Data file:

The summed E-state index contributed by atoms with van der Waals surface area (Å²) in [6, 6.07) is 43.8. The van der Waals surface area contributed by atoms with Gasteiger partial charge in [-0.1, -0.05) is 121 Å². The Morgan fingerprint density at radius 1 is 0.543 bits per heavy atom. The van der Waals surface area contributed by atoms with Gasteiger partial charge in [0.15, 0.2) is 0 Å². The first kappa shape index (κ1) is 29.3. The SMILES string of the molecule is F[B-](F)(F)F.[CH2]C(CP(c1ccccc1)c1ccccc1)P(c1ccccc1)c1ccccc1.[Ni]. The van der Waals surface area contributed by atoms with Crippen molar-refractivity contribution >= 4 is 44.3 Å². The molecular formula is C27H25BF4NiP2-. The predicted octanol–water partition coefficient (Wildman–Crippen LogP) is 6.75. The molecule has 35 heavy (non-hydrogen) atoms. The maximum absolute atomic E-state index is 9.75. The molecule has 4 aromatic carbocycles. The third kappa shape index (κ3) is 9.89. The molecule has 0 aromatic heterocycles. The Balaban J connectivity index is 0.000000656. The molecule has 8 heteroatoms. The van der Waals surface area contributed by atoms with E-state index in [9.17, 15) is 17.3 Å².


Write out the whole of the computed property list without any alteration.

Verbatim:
The summed E-state index contributed by atoms with van der Waals surface area (Å²) in [6, 6.07) is 43.8. The van der Waals surface area contributed by atoms with Gasteiger partial charge in [-0.1, -0.05) is 121 Å². The Morgan fingerprint density at radius 1 is 0.543 bits per heavy atom. The van der Waals surface area contributed by atoms with Gasteiger partial charge in [0.15, 0.2) is 0 Å². The first kappa shape index (κ1) is 29.3. The SMILES string of the molecule is F[B-](F)(F)F.[CH2]C(CP(c1ccccc1)c1ccccc1)P(c1ccccc1)c1ccccc1.[Ni]. The van der Waals surface area contributed by atoms with Crippen molar-refractivity contribution >= 4 is 44.3 Å². The molecular formula is C27H25BF4NiP2-. The predicted octanol–water partition coefficient (Wildman–Crippen LogP) is 6.75. The molecule has 35 heavy (non-hydrogen) atoms. The maximum absolute atomic E-state index is 9.75. The molecule has 4 aromatic carbocycles. The third kappa shape index (κ3) is 9.89. The molecule has 0 aromatic heterocycles. The Balaban J connectivity index is 0.000000656. The molecule has 8 heteroatoms. The van der Waals surface area contributed by atoms with E-state index in [9.17, 15) is 17.3 Å².